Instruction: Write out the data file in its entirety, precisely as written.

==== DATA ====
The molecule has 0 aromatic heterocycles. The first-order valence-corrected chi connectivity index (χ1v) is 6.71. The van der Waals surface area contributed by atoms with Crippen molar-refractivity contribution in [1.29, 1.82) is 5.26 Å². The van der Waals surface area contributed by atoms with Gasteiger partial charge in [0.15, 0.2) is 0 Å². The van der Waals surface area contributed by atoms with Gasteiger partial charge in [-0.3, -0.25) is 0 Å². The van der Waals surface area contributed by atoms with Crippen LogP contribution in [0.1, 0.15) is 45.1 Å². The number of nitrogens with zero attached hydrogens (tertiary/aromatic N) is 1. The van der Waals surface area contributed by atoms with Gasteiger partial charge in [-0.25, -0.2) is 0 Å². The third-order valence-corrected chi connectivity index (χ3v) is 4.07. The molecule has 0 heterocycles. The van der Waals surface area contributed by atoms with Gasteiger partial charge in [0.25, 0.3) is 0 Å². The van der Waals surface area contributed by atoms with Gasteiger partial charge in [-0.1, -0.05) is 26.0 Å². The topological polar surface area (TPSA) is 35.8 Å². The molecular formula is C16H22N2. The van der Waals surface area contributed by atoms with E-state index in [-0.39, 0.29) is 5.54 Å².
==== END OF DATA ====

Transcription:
The molecule has 0 aromatic heterocycles. The first-order valence-corrected chi connectivity index (χ1v) is 6.71. The van der Waals surface area contributed by atoms with Crippen molar-refractivity contribution in [1.29, 1.82) is 5.26 Å². The van der Waals surface area contributed by atoms with Gasteiger partial charge in [0.15, 0.2) is 0 Å². The van der Waals surface area contributed by atoms with Gasteiger partial charge in [-0.3, -0.25) is 0 Å². The van der Waals surface area contributed by atoms with Crippen LogP contribution in [0.1, 0.15) is 45.1 Å². The number of nitrogens with zero attached hydrogens (tertiary/aromatic N) is 1. The van der Waals surface area contributed by atoms with Gasteiger partial charge in [-0.25, -0.2) is 0 Å². The third-order valence-corrected chi connectivity index (χ3v) is 4.07. The molecule has 0 heterocycles. The van der Waals surface area contributed by atoms with Gasteiger partial charge in [0.25, 0.3) is 0 Å². The van der Waals surface area contributed by atoms with Gasteiger partial charge in [-0.1, -0.05) is 26.0 Å². The topological polar surface area (TPSA) is 35.8 Å². The molecular formula is C16H22N2. The van der Waals surface area contributed by atoms with E-state index in [-0.39, 0.29) is 5.54 Å².